THERE are 27 others in my cell. I am number 28. Rapists, murderers - mainly robbers."
These are the words 16-year-old Gordon Vuong, of New South Wales, uses to describe his new life in the squalid Cambodian prison where he will spend the next 13 years. Sleeping on concrete and subsisting on thin gruel and rice, the Campsie teenager from Christian Brothers Lewisham is the youngest of 118 Australians serving prison terms overseas.
Speaking publicly for the first time since being sentenced to 13 years jail last month, Gordon Vuong said he was scared and losing hope.
"My family try to give me money to buy extra food when they can. If you don't have that, you eat plain prison rice, which is contaminated with chemicals and gives you skin problems."
The Australian-born teenager shares two buckets of drinking water each day with his 27 cellmates because there is no running water and he survives on putrid prison soup.
Vuong has so far spent six months in the juvenile wing of the notorious prison on the outskirts of Phnom Penh which is home to about 1000 prisoners, including terrorists and pedophiles.
Prey Sar is also home to former Khmer Rouge leader, Nuon Paet, who is serving life for the 1994 murder of Australian traveller David Wilson.
Vuong was arrested with 2.1 kilograms of heroin taped to his chest at Phnom Penh airport on January 22 and was sentenced last month.
Two other men, Cambodian national Ek Samoeun, 47, and Cambodian-born Australian Yen Karath, 25, were also arrested in the smuggling attempt.
The former Year 10 Christian Brothers Lewisham student is now afraid of reprisals from the men, one who is being held at the same prison awaiting trial.
"I'm so scared. He (Karath) isn't a person to mess with. You can see that by looking at his face ... we aren't friends."
Vuong's visibly frail mother, Hong Ta, was in Cambodia for her only child's trial.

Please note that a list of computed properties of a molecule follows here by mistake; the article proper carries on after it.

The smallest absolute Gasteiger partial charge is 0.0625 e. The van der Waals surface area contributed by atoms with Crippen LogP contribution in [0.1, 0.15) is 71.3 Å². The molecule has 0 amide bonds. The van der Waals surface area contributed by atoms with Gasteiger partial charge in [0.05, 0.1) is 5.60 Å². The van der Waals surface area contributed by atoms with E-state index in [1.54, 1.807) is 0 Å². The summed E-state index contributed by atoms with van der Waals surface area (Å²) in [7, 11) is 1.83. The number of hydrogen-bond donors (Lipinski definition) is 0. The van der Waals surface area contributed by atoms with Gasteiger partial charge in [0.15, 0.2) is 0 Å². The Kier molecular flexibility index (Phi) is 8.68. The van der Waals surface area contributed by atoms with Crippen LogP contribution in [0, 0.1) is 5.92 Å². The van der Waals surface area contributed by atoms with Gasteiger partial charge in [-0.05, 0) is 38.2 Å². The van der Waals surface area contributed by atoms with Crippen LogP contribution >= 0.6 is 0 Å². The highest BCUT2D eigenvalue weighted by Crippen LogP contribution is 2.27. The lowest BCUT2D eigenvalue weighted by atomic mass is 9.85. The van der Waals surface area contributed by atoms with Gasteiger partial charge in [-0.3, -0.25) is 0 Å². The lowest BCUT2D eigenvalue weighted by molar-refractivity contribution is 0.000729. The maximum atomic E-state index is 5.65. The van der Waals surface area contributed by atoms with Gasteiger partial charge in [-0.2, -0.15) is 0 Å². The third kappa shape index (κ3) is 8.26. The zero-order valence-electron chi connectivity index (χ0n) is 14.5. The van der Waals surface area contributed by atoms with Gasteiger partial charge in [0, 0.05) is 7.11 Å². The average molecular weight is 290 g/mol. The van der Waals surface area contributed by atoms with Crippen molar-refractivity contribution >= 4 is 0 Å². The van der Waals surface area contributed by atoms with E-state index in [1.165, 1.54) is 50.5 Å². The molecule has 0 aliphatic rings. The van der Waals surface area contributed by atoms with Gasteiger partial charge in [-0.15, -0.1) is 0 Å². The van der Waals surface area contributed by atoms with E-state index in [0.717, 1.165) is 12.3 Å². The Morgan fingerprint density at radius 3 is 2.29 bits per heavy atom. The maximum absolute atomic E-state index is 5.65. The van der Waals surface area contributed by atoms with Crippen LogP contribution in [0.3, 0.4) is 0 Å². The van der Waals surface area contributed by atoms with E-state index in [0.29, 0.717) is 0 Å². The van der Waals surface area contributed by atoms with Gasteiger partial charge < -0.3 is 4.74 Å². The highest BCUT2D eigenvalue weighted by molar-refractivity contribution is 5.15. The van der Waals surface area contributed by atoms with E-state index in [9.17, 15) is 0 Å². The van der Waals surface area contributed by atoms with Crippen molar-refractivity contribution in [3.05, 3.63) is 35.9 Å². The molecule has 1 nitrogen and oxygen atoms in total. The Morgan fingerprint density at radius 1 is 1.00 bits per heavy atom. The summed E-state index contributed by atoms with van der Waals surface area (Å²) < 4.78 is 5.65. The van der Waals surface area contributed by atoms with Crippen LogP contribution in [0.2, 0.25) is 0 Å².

Back in Sydney, the single mother has returned to work 12-hour days at a printing factory.
Vuong's lawyer, Mon Keosivin, has lodged an appeal claiming his young and naive client was drugged and forced to act as a "drug mule".
Keosivin, who communicates with Vuong through a translator, said no witnesses were called on behalf of the adolescent and key parts of his statement were omitted during the trial.
"The lawyer doesn't seem to do much, I don't think he can help," Vuong said.
"The embassy told my mum she had to pick a lawyer off the list, so she did. He said don't worry, you are too young to get a heavy sentence, but then I did anyway. They gave me 13 years."
The teenager claims he was blackmailed by an older man who had threatened his family and took his passport while on holiday in Hong Kong with a friend in December.
"I was scared," Vuong said.
"They were originally an Australian-based gang but now they moved to Hong Kong. I didn't know anyone. I didn't know what to do."
His shell-shocked former classmates have written letters of support to their friend.
"I was pretty surprised, everyone was surprised," a school friend said. "No one was really expecting it - because he didn't seem like the type to do that. He was good at school, pretty smart. He was just like a normal student, nothing weird."
Neighbours Ivan Callaghan, 67, and his wife Audrey, 73, have known Vuong since he was a baby.
"He's been like a grandson to us for 14 years," Mrs Callaghan said. "He's studious, well-spoken and well-dressed. I'd say he was just your average Aussie kid, but he was nicer than that."
Australian Council for Civil Liberties spokesman Kevin O'Rourke will meet the Federal Attorney-General Phillip Ruddock tomorrow to discuss the Vuong case.